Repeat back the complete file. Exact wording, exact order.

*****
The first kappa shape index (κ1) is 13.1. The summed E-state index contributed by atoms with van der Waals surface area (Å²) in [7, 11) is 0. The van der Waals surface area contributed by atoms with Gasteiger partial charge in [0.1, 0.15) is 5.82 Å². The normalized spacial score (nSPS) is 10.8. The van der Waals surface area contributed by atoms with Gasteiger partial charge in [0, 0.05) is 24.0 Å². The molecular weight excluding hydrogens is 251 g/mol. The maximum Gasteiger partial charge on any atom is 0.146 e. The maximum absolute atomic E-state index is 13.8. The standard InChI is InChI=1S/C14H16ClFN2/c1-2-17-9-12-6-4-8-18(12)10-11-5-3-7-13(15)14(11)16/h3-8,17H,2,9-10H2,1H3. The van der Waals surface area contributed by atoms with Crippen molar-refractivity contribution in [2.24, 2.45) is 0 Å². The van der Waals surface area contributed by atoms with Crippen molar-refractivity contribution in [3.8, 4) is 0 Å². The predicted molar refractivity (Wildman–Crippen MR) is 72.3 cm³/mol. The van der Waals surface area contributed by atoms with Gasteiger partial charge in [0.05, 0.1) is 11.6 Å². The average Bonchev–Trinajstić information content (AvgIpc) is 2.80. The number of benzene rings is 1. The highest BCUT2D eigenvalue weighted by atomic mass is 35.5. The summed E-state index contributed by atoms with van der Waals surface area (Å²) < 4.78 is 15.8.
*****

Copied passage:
The first kappa shape index (κ1) is 13.1. The summed E-state index contributed by atoms with van der Waals surface area (Å²) in [7, 11) is 0. The van der Waals surface area contributed by atoms with Gasteiger partial charge in [0.1, 0.15) is 5.82 Å². The normalized spacial score (nSPS) is 10.8. The van der Waals surface area contributed by atoms with Gasteiger partial charge in [0, 0.05) is 24.0 Å². The molecular weight excluding hydrogens is 251 g/mol. The maximum Gasteiger partial charge on any atom is 0.146 e. The maximum absolute atomic E-state index is 13.8. The standard InChI is InChI=1S/C14H16ClFN2/c1-2-17-9-12-6-4-8-18(12)10-11-5-3-7-13(15)14(11)16/h3-8,17H,2,9-10H2,1H3. The van der Waals surface area contributed by atoms with Crippen molar-refractivity contribution in [2.24, 2.45) is 0 Å². The van der Waals surface area contributed by atoms with Crippen molar-refractivity contribution in [3.8, 4) is 0 Å². The predicted molar refractivity (Wildman–Crippen MR) is 72.3 cm³/mol. The van der Waals surface area contributed by atoms with Gasteiger partial charge in [0.05, 0.1) is 11.6 Å². The average Bonchev–Trinajstić information content (AvgIpc) is 2.80. The number of benzene rings is 1. The highest BCUT2D eigenvalue weighted by atomic mass is 35.5. The summed E-state index contributed by atoms with van der Waals surface area (Å²) < 4.78 is 15.8.